Off the side of your remote desk
Reflections on why side projects can enhance your professional and personal life
Greetings from Salt Lake City,
Well, actually I’m in a town 30 mins south of Salt Lake City called Vineyard. A few friends and I have rented a house here for a month and are really enjoying it. Spending the week working and the weekend in Park City; one of the best mountains to ski on in the United States. This area is beautiful. On my daily walks, I can see massive mountains all around me. It’s reminding me of home.
A few updates on my end before we jump into this week’s newsletter:
Today evening I’ll be hosting a Clubhouse event to discuss how folks early in their careers can start working in tech. I’ll be joining friends who work at big tech co’s, startups or are founders themselves. Feel free to check out this link here to learn more. I have a few more Clubhouse invites to if you’d like one.
Angie and I also released a new episode of Across The Lines with Deb Liu. She’s the current VP of Facebook Marketplace and will be the CEO of Ancestry.com starting next month. You can find her episode here.
As you can probably tell, I’ve been quite energized working on side projects. I wanted to share some of the benefits of doing so, with the hope that you can pursue that project you’ve been thinking about yourself. Hope you enjoy.
Why side projects help your day job
It made sense to me that the skills you learn in your day job can help you with side projects. It was slightly less intuitive that the reverse could be true as well.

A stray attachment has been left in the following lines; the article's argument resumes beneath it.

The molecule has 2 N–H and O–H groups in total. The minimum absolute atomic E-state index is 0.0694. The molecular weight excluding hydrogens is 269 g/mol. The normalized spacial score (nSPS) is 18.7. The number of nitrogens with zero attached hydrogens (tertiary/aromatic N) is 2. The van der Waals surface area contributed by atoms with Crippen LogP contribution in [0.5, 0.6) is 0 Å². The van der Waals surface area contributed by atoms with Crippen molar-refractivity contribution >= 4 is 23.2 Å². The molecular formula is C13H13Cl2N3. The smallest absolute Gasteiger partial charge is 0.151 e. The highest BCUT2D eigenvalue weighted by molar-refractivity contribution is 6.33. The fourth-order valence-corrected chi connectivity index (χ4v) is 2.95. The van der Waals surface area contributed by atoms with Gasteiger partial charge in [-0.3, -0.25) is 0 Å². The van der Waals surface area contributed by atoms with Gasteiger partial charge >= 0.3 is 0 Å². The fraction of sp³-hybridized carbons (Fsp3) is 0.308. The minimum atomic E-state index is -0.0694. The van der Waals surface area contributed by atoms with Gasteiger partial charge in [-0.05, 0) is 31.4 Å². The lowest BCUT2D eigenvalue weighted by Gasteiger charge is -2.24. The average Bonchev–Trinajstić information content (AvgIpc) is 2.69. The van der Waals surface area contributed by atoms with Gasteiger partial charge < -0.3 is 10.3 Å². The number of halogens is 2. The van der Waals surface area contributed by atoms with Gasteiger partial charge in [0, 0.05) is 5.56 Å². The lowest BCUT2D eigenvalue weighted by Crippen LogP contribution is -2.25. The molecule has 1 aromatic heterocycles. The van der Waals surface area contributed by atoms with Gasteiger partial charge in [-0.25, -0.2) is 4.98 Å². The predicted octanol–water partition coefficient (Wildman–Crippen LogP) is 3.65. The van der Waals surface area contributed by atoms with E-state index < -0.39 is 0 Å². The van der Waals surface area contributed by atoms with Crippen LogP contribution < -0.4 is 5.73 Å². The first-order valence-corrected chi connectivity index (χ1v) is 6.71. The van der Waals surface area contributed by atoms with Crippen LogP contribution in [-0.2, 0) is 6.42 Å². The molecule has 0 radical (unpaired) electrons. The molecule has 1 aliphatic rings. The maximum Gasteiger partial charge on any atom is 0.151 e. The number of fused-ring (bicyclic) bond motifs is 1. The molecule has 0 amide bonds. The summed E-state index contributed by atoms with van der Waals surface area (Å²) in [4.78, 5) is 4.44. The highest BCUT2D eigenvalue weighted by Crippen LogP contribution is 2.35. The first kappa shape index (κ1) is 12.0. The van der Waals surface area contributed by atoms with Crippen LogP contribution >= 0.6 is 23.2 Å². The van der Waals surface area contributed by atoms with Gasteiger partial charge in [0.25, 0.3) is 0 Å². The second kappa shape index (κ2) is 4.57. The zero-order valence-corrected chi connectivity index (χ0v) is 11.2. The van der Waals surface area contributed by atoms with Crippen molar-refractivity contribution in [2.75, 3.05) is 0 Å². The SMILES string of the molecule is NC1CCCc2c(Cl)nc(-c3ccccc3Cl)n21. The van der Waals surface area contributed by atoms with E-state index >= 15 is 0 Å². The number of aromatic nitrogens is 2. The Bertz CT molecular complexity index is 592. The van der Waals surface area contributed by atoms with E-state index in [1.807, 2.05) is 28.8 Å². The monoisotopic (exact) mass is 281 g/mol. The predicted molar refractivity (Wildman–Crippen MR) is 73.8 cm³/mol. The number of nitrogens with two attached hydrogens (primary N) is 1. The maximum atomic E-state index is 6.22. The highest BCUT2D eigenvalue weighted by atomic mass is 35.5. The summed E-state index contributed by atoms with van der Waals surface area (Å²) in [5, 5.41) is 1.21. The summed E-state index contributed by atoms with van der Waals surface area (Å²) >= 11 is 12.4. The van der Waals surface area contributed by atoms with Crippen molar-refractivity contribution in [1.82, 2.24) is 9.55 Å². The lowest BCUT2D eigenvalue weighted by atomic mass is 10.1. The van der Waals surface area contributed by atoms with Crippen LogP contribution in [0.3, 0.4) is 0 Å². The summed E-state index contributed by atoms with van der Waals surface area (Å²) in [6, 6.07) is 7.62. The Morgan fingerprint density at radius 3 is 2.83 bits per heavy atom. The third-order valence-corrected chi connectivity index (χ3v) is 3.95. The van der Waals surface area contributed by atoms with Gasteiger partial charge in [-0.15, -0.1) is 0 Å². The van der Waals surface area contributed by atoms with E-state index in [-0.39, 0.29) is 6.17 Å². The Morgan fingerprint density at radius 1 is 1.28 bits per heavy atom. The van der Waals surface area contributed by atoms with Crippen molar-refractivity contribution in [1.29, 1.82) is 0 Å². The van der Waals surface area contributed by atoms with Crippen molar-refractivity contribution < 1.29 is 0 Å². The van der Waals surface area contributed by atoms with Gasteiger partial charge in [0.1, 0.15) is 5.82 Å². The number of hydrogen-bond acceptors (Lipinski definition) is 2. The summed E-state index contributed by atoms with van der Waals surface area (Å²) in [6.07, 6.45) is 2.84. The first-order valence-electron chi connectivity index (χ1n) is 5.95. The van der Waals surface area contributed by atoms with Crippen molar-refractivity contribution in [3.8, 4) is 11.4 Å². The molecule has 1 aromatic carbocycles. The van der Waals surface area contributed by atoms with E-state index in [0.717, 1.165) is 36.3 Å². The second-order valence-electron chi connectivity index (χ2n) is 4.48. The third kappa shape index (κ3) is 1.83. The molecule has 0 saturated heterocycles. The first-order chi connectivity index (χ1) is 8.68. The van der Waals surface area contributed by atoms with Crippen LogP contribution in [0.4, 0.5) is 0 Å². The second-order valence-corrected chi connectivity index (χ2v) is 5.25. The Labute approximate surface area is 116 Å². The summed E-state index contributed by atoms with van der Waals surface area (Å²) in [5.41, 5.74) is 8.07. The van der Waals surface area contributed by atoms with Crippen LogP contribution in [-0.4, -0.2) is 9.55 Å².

This has been an interesting benefit of working on passion projects on the side of my desk. Through the course of writing and podcasting, I’ve developed skills in written and verbal communication which helps me in my role at LinkedIn.
As I learn how to ask better questions on the podcast, I can ask more thoughtful questions to partners when evaluating a partnership with them. As we work to create a website and a distribution engine through Substack, Squarespace, Clubhouse, Instagram, etc, I learn more about interesting companies that exist in LinkedIn’s ecosystem that could help our business.
The harder I work in my day job the more people within LinkedIn want to support these projects. I work in a company where people actually care about you as an individual and want you to work on what you’re passionate about; as long as you get your work done. They know that the more I enjoy working on these projects, the more competent and energized I’ll be at work. This seems to be working.